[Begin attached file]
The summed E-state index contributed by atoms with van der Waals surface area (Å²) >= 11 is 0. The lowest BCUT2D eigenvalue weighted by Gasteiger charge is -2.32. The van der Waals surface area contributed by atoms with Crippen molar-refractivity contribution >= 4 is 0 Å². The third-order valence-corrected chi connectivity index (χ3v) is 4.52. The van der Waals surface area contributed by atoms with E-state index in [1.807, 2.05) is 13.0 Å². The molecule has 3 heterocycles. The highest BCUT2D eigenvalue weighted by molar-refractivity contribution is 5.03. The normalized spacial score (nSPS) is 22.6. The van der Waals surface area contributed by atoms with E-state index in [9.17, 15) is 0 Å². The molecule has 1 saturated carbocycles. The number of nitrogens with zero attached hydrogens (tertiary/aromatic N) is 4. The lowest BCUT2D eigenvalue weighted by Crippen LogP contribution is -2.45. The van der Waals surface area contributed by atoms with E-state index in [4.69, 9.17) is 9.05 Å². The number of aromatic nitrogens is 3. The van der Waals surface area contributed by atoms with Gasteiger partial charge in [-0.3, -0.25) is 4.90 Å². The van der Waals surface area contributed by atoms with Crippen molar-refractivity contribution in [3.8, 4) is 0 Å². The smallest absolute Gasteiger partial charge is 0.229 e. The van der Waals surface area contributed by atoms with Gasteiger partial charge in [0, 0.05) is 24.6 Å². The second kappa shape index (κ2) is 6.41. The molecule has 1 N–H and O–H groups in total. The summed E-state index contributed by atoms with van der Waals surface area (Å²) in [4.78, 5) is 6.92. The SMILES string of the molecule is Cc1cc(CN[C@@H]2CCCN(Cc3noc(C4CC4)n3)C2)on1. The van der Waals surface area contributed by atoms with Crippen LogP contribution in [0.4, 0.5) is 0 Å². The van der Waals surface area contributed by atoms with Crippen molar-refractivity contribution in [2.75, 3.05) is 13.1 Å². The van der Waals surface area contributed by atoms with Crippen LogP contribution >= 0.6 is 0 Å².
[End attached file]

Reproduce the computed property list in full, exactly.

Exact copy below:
The summed E-state index contributed by atoms with van der Waals surface area (Å²) >= 11 is 0. The lowest BCUT2D eigenvalue weighted by Gasteiger charge is -2.32. The van der Waals surface area contributed by atoms with Crippen molar-refractivity contribution >= 4 is 0 Å². The third-order valence-corrected chi connectivity index (χ3v) is 4.52. The van der Waals surface area contributed by atoms with E-state index in [1.807, 2.05) is 13.0 Å². The molecule has 3 heterocycles. The highest BCUT2D eigenvalue weighted by molar-refractivity contribution is 5.03. The normalized spacial score (nSPS) is 22.6. The van der Waals surface area contributed by atoms with E-state index in [9.17, 15) is 0 Å². The molecule has 1 saturated carbocycles. The number of nitrogens with zero attached hydrogens (tertiary/aromatic N) is 4. The lowest BCUT2D eigenvalue weighted by Crippen LogP contribution is -2.45. The van der Waals surface area contributed by atoms with E-state index in [4.69, 9.17) is 9.05 Å². The number of aromatic nitrogens is 3. The van der Waals surface area contributed by atoms with Gasteiger partial charge in [-0.3, -0.25) is 4.90 Å². The van der Waals surface area contributed by atoms with Crippen molar-refractivity contribution in [3.8, 4) is 0 Å². The smallest absolute Gasteiger partial charge is 0.229 e. The van der Waals surface area contributed by atoms with Gasteiger partial charge in [0, 0.05) is 24.6 Å². The second kappa shape index (κ2) is 6.41. The molecule has 1 N–H and O–H groups in total. The summed E-state index contributed by atoms with van der Waals surface area (Å²) in [4.78, 5) is 6.92. The SMILES string of the molecule is Cc1cc(CN[C@@H]2CCCN(Cc3noc(C4CC4)n3)C2)on1. The van der Waals surface area contributed by atoms with Crippen LogP contribution in [0.4, 0.5) is 0 Å². The van der Waals surface area contributed by atoms with Crippen molar-refractivity contribution in [2.75, 3.05) is 13.1 Å². The van der Waals surface area contributed by atoms with Crippen LogP contribution >= 0.6 is 0 Å².